Message to the Members

By Edward Monahan, Editor in Chief

I am delighted to begin my duties as editor in chief of The Public Lawyer, now in its 27th year.

Twenty-seven years ago, public lawyers were just beginning to explore the notion of telework. Now with the pandemic upon us, most lawyers have been thrust into remote work situations, like it or not. Think back to when you used to go into the office (it seems so long ago!): How many of you worked in an office that may not have been deemed “beautiful”? In many public law offices, the physical work space may seem like an afterthought, with battered desks, scuffed surfaces, and little to no artwork in public areas. However, it doesn’t have to be that way. Public law offices across the country are getting creative about beautifying both their spaces and their communities. What’s more, they are finding novel ways to fund this art. Katherine Mikkelson, the Division’s associate director, contributed Art and Public Law Offices, in which she discusses ways that public offices have made their spaces more lovely.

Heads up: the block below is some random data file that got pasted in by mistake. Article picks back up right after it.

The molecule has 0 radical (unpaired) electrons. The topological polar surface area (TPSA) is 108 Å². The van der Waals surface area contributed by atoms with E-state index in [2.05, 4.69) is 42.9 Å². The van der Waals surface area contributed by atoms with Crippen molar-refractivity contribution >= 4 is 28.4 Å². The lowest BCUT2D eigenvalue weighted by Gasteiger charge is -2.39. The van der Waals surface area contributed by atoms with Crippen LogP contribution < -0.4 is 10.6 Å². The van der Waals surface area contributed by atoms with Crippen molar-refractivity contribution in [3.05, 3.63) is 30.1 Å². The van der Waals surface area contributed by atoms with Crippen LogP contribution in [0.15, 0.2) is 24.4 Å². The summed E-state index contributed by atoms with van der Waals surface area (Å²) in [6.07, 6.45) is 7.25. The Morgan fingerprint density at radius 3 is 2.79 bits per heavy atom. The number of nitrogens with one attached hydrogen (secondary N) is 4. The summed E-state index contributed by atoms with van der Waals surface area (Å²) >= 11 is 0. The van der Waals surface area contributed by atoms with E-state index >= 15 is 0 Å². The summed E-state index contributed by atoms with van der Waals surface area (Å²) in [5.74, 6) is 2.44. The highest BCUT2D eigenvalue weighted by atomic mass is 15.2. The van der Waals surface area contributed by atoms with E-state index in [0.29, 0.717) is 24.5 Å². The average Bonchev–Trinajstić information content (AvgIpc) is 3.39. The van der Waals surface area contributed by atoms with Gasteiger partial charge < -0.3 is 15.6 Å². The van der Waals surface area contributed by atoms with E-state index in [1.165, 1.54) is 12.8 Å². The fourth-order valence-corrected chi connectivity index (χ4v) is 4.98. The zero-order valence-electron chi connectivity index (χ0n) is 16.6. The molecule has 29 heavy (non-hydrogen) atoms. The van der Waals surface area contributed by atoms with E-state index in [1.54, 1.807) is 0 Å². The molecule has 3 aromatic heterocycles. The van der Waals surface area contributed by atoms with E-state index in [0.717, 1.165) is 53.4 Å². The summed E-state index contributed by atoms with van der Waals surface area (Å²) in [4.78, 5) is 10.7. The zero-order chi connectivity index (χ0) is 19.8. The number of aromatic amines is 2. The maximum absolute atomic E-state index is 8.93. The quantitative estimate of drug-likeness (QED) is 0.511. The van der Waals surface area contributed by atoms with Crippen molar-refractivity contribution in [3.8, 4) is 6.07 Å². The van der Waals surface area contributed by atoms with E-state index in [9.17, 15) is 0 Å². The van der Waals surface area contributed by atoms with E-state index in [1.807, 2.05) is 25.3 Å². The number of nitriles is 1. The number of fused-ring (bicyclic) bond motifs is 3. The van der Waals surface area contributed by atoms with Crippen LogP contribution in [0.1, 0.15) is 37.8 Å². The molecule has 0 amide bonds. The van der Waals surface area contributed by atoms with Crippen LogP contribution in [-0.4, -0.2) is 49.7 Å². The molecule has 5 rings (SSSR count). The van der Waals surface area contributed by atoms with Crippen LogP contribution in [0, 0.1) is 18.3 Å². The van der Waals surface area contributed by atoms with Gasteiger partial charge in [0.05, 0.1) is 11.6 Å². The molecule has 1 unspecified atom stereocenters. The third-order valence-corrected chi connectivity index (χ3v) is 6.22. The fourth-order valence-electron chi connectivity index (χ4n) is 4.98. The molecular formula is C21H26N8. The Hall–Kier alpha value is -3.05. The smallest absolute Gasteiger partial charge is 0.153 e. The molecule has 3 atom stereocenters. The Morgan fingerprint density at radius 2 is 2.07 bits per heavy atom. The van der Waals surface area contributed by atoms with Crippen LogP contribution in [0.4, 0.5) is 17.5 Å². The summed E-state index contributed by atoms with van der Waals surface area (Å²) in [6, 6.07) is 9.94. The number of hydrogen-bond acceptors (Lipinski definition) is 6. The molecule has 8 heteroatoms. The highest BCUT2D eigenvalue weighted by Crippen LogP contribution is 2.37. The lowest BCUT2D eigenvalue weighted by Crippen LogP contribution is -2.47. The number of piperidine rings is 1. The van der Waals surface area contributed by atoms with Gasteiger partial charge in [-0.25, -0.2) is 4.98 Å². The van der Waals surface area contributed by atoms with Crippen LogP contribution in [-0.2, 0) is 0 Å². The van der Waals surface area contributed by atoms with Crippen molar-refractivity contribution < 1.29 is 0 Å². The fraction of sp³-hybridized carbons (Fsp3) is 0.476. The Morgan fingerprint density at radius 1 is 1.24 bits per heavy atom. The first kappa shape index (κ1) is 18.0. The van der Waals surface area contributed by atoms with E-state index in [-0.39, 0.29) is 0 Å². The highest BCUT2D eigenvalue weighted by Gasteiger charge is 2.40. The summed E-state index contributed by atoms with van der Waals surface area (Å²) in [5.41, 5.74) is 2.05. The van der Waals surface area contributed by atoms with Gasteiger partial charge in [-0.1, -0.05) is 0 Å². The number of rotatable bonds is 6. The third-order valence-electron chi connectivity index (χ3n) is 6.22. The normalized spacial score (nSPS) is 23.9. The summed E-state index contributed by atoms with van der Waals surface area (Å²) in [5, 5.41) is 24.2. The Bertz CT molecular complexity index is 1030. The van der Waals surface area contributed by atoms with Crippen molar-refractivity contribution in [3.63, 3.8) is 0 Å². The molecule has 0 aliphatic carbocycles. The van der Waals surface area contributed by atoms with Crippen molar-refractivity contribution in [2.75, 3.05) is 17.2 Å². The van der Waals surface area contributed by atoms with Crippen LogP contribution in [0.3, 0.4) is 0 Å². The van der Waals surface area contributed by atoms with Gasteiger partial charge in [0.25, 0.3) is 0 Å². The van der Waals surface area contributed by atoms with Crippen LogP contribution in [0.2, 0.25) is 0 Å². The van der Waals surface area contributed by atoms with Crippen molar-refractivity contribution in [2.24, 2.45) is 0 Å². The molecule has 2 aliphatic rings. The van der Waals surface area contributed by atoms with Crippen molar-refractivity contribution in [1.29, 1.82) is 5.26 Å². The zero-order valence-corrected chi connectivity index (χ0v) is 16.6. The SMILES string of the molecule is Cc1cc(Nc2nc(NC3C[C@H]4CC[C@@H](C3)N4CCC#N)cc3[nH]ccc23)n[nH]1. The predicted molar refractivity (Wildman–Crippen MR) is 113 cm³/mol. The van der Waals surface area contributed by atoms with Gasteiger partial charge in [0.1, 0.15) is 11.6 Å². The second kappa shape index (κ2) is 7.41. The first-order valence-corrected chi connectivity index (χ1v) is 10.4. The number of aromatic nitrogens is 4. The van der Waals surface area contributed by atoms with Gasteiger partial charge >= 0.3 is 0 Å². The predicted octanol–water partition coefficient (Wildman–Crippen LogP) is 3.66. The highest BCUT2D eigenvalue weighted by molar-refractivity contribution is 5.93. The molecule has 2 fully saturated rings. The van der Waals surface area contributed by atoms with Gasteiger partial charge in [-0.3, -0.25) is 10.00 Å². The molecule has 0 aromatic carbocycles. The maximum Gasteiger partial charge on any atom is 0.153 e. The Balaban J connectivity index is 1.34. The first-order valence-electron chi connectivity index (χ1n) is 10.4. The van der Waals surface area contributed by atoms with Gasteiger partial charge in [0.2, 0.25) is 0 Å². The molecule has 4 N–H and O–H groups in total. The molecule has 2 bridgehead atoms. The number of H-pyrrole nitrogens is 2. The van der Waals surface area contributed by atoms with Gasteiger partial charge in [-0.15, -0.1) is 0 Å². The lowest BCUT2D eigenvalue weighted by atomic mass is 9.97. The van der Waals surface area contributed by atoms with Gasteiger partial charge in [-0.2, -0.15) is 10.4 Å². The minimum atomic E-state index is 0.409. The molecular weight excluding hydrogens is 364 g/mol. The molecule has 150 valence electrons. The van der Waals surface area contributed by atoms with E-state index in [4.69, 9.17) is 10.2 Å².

While the pandemic continues, all of us are facing new ways to work. Jill Mariani, a senior investigative counsel in the Rackets Bureau of the New York County District Attorney’s Office, wrote a piece for us about obtaining evidence remotely. Jill outlines how her office devised a means for the remote participation of a forensic document examiner. But perhaps more importantly, Jill argues that there are other opportunities in both the civil and criminal context where remote evidence gathering is advantageous. Check out her interesting and thought-provoking article.      

We also have a book review of Justice John Paul Stevens’ autobiography, titled, The Making of a Justice. Maureen Essex, a former Division chair, does a wonderful job of weaving together pertinent biographical details with some consequential decisions in which Stevens was involved.       

Last, another former Division chair, Pauline Weaver, spent some time as a nongovernmental observer at Guantanamo Naval Air Station. The purpose of Gitmo observers is to fulfill, in a limited way, the requirements of a public trial. This eye-opening article, A Peek Inside the Mysterious Military Commissions: Observing Guantanamo, sheds light into the process that defendants, lawyers and staff experience.

As always, we would love to hear your feedback on these articles, as well as your ideas for topics that interest you. Feel free to reach out to me at